Both radio and TV improving for Journal Communications


“Broadcast had a good quarter,” declared Journal Communications CEO Steve Smith as he reported to Wall Street on Q4. Both radio and television saw ad pacings improve throughout the quarter.

Overall, broadcasting revenues were down 13.3% in Q4 to $46.1 million. A lot of that was due to to having only $1.5 million in political advertising, versus $6.7 million a year earlier.

TV revenues declined 15.2% to $28.3 million, but excluding political the decline was only 1.4%. Retransmission consent payments nearly doubled to $1 million. Adjusted operating earnings for TV slipped only slightly to $4.8 million from $4.9 million.

Radio revenues were down 10% in Q4 to $17.8 million, but that drop was reduced to 7.5% excluding political. Adjusted operating earnings declined 8.3% to $3.9 million.

Publishing revenues declined 16.4% to $50.2 million, with weakness continuing in all ad categories. However, adjusted operating earnings improved 140.9% to $8.6 million.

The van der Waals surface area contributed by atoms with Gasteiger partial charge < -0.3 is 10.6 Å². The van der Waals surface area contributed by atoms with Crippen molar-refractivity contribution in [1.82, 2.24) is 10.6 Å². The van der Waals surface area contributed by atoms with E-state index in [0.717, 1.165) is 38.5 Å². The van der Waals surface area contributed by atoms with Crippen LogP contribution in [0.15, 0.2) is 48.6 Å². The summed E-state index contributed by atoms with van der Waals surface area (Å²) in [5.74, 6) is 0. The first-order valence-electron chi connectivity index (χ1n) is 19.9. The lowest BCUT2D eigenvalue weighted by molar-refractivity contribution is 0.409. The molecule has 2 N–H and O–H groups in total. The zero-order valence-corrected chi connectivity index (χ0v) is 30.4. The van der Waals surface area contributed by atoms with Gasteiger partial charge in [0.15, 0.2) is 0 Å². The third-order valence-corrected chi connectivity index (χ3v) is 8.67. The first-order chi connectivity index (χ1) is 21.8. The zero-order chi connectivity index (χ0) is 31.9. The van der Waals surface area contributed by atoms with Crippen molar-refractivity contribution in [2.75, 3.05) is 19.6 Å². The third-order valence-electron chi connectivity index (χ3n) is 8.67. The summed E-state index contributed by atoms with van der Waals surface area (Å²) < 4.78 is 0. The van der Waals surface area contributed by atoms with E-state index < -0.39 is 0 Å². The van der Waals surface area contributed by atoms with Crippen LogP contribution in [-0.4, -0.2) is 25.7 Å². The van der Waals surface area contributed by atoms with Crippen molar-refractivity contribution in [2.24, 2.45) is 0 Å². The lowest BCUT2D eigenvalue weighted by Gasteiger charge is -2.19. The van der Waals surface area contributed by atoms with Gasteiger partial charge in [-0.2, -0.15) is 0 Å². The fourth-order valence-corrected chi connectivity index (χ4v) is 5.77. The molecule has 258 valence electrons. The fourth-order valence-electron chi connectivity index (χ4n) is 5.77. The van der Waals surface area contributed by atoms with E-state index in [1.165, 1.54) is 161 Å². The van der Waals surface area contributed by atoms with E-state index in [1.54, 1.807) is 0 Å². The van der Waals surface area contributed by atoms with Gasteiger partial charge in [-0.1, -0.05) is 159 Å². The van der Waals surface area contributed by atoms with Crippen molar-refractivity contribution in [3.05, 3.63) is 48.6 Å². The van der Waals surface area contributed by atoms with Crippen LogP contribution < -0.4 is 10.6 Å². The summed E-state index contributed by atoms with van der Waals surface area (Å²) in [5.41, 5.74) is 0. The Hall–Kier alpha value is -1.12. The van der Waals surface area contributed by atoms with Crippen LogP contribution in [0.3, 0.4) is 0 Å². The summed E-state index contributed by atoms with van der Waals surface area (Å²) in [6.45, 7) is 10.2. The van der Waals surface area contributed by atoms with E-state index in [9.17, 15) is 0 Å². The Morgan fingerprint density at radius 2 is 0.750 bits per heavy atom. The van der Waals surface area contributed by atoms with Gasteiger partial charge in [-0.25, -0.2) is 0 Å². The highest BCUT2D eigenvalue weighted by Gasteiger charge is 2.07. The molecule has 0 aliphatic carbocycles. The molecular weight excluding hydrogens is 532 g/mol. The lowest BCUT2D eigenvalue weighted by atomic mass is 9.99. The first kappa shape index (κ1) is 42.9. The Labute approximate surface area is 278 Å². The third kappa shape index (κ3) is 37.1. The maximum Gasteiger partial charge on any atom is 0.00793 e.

Journal did not provide specific guidance for Q1 or 2010, but Smith noted that ad trends for both radio and TV improved month by month in Q4. Auto ad revenues for the TV stations were down only 7% in December.

“Although we are seeing signs of improvement, our sunbelt markets – especially Las Vegas – continue to face significant economic challenges,” Smith told analysts.

With three NBC affiliates, Journal is looking for a Q1 boost from Olympics advertising. Smith said the company expects Olympics-related advertising to total over $2 million. However, that is more in line with the $2 million from the 2008 Summer Olympics than the $3 million booked from the previous Winter Olympics in 2006. Journal’s NBC affiliates are in Milwaukee and Green Bay, WI – both strong markets for winter sports – along with Palm Springs, CA.

As Journal employees have already been informed, the wage cuts the company instituted last year will remain in effect through the first half of 2010. After that, Smith said, he hopes to be able to resume some performance-based raises.